Despite a desert landscape, limited water supplies, and the fastest population growth rate in the nation, Arizona is not looking to tap Great Lakes water as the region's environmentalists and elected officials fear, Governor Janet Napolitano declared at a press conference in Northern Michigan over the weekend.
But that doesn't mean Great Lakes leaders can relax efforts to improve water resource stewardship. In fact, quite the opposite is true.
Governor Napolitano's words actually should motivate the region's policy makers, industry leaders, and activists to raise the level of debate and accelerate efforts to establish a future-oriented water policy for the largest freshwater ecosystem in the world. The region's competitiveness depends on it.
You see, Arizona has launched a comprehensive economic development plan to invest in water-tech innovation, tap the increasingly lucrative water conservation business, and generate thousands of jobs in addition to sustainable supplies of fresh water.
Gov. Napolitano is paying attention to Colorado River water. But instead of building pipes and pumps to divert vast amounts of H2O from neighboring states and regions, the Grand Canyon State is also focused on a strategy - with clear goals, specific objectives, and startup funding - to cultivate new ideas that advance the science of resource management, commercialize cutting-edge water friendly equipment, and deploy the new technology not only in Arizona but around the world.
Beyond securing water supplies for local growth, the overarching goal is to attract high-tech companies, generate good paying jobs, lure talented workers, and boost competitiveness in the knowledge economy.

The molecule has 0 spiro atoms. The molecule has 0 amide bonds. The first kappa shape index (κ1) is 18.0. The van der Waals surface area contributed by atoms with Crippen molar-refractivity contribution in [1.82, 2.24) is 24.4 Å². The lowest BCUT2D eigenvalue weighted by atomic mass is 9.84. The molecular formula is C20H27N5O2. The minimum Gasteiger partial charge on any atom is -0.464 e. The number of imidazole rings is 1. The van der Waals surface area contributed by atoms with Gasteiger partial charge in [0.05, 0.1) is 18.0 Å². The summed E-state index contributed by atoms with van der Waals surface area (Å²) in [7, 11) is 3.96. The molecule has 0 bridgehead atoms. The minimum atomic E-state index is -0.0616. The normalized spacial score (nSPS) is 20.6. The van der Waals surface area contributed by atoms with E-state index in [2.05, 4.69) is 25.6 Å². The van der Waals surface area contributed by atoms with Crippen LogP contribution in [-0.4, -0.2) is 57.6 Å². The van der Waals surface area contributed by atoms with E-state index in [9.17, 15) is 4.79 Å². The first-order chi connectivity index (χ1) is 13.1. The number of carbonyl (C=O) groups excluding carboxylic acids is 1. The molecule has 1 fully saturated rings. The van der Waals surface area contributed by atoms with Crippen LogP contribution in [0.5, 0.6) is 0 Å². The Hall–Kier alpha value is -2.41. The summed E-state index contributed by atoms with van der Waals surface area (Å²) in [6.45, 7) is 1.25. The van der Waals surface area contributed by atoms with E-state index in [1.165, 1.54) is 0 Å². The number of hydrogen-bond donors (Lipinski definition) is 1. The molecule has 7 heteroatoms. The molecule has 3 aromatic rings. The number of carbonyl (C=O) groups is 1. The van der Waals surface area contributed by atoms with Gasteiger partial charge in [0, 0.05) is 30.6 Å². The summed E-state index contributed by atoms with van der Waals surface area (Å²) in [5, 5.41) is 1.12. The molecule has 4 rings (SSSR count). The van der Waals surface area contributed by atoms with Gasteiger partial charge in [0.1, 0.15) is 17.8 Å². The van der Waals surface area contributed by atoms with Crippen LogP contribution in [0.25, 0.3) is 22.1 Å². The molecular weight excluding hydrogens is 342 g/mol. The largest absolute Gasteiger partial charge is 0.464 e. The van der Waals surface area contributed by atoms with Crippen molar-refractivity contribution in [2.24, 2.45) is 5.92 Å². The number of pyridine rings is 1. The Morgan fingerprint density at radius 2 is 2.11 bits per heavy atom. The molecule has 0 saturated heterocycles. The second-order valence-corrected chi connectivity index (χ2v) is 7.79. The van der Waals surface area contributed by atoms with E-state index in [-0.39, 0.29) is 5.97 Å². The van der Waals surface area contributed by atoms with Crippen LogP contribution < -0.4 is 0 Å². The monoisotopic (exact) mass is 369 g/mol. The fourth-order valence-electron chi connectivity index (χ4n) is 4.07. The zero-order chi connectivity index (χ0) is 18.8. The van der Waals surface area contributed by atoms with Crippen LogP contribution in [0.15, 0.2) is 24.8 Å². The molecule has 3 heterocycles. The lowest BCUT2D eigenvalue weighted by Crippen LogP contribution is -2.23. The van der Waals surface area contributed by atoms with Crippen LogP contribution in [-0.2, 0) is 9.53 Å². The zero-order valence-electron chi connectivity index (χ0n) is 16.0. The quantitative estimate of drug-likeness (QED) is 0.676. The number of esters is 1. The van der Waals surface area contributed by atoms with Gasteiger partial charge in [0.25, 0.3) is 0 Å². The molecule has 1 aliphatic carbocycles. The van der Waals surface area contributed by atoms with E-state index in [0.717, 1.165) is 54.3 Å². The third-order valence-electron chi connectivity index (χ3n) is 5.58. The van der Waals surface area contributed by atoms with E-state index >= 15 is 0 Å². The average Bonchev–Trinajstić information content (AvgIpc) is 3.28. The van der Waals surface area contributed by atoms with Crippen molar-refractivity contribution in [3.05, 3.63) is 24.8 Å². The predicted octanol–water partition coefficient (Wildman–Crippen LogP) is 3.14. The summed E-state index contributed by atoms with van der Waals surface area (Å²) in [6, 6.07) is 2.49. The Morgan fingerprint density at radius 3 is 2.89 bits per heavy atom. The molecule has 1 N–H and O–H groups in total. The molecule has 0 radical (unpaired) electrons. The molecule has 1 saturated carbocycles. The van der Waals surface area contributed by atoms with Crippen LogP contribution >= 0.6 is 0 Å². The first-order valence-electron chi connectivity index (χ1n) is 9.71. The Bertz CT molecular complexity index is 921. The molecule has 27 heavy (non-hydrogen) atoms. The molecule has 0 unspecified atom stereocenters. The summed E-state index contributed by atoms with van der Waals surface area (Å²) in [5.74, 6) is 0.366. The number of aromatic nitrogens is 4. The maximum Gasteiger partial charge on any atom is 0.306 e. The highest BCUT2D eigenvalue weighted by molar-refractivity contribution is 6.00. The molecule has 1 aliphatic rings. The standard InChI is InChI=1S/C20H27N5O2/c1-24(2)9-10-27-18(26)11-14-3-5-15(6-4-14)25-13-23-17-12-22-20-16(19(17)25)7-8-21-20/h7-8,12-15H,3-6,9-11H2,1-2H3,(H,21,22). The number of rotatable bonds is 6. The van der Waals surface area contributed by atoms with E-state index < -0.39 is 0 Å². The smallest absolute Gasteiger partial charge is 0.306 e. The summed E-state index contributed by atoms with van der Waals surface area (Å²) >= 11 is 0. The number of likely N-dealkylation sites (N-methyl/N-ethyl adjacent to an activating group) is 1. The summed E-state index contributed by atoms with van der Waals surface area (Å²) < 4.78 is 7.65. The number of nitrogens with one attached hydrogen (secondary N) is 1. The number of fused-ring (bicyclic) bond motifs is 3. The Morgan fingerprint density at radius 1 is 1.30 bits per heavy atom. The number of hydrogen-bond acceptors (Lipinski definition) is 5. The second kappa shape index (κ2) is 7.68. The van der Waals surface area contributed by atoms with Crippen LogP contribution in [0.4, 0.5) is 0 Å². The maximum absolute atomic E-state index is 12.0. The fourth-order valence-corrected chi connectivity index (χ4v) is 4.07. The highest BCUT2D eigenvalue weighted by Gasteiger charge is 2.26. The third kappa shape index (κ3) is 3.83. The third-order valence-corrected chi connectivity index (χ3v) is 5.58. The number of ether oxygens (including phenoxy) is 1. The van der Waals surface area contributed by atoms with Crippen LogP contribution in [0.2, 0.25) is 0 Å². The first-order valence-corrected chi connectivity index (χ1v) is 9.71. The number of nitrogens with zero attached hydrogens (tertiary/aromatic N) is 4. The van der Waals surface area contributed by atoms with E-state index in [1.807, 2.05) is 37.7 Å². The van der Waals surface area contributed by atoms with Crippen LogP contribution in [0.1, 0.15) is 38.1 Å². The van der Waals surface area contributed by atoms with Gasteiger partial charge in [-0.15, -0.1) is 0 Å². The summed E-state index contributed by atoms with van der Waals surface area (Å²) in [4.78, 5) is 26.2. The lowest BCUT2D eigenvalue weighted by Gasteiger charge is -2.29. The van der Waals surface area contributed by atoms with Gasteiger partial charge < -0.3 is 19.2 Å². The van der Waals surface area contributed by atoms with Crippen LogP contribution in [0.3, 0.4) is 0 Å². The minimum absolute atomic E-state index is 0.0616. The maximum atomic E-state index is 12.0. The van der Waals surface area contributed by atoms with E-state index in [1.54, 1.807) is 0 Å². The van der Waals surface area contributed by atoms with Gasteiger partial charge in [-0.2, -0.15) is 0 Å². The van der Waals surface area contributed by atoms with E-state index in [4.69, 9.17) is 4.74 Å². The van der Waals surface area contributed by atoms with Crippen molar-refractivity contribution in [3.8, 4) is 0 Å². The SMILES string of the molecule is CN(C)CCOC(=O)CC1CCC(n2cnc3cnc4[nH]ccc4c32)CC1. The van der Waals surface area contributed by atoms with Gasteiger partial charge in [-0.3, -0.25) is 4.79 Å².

"The advantage we have as a desert state is that we have always managed water," Gov. Napolitano said at the press conference in Traverse City to kickoff the annual meeting of the National Governors Association.
"Where innovation is concerned," Gov. Napolitano added, "we're looking at new ways of conservation and new technologies that can be employed so that, even as our population grows, we are able to manage our water accordingly. And that does not mean taking it from the Great Lakes."
"Amen sister," replied Michigan Governor Jennifer Granholm, reminding Midwest citizens to say a prayer for a similiarly visionary strategy to leverage the Great Lakes water assets and expertise to drive growth. The region's leaders rarely, if ever, use the words 'innovate' and 'Great Lakes' or 'water' in the same sentence. For many of them, the intersection of Great Lakes policy and economic development policy is defined narrowly as tourism or sport fishing.
Meanwhile, states like Arizona demonstrate how economic competitiveness in the 21st century can be shaped by researching, developing, and deploying new ideas as opposed to the 20th century model of extracting and exploiting natural resources.
At least as far as water is concerned, that way of thinking remains slow to catch on in the Great Lakes Basin, where the bottled water industry is rapidly expanding and activists, policy makers, and media focus almost exclusively on protectionist treaties while ignoring the potential for world-changing ideas, products, and services that propel more globally sustainable water use.